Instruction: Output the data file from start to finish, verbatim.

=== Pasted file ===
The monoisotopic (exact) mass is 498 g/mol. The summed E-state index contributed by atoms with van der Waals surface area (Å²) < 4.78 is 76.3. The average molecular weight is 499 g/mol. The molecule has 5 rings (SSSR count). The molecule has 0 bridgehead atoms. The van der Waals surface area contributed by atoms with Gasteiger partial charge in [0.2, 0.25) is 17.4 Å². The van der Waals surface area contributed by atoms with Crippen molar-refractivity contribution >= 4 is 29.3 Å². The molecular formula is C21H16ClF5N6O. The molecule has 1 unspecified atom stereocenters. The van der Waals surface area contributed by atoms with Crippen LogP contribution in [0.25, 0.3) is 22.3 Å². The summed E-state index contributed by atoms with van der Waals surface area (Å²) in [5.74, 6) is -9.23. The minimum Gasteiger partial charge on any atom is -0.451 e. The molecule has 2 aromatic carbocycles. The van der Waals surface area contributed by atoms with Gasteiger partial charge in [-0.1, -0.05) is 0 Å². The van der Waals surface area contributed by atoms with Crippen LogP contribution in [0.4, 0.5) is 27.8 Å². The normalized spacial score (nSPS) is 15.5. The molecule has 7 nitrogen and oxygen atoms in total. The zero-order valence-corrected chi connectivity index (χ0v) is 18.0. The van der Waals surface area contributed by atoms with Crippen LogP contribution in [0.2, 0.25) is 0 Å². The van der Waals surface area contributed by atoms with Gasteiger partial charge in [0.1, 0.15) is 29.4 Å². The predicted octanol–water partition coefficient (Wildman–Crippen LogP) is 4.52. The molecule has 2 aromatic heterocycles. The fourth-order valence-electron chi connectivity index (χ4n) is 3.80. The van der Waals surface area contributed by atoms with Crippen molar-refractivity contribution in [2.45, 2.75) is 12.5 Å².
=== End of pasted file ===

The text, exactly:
The monoisotopic (exact) mass is 498 g/mol. The summed E-state index contributed by atoms with van der Waals surface area (Å²) < 4.78 is 76.3. The average molecular weight is 499 g/mol. The molecule has 5 rings (SSSR count). The molecule has 0 bridgehead atoms. The van der Waals surface area contributed by atoms with Gasteiger partial charge in [0.2, 0.25) is 17.4 Å². The van der Waals surface area contributed by atoms with Crippen molar-refractivity contribution >= 4 is 29.3 Å². The molecular formula is C21H16ClF5N6O. The molecule has 1 unspecified atom stereocenters. The van der Waals surface area contributed by atoms with Crippen LogP contribution in [0.25, 0.3) is 22.3 Å². The summed E-state index contributed by atoms with van der Waals surface area (Å²) in [5.74, 6) is -9.23. The minimum Gasteiger partial charge on any atom is -0.451 e. The molecule has 2 aromatic carbocycles. The van der Waals surface area contributed by atoms with Gasteiger partial charge in [-0.1, -0.05) is 0 Å². The van der Waals surface area contributed by atoms with Crippen LogP contribution in [0.4, 0.5) is 27.8 Å². The normalized spacial score (nSPS) is 15.5. The molecule has 7 nitrogen and oxygen atoms in total. The zero-order valence-corrected chi connectivity index (χ0v) is 18.0. The van der Waals surface area contributed by atoms with Crippen LogP contribution in [0.2, 0.25) is 0 Å². The van der Waals surface area contributed by atoms with Gasteiger partial charge in [0.1, 0.15) is 29.4 Å². The predicted octanol–water partition coefficient (Wildman–Crippen LogP) is 4.52. The molecule has 2 aromatic heterocycles. The fourth-order valence-electron chi connectivity index (χ4n) is 3.80. The van der Waals surface area contributed by atoms with Crippen molar-refractivity contribution in [2.45, 2.75) is 12.5 Å².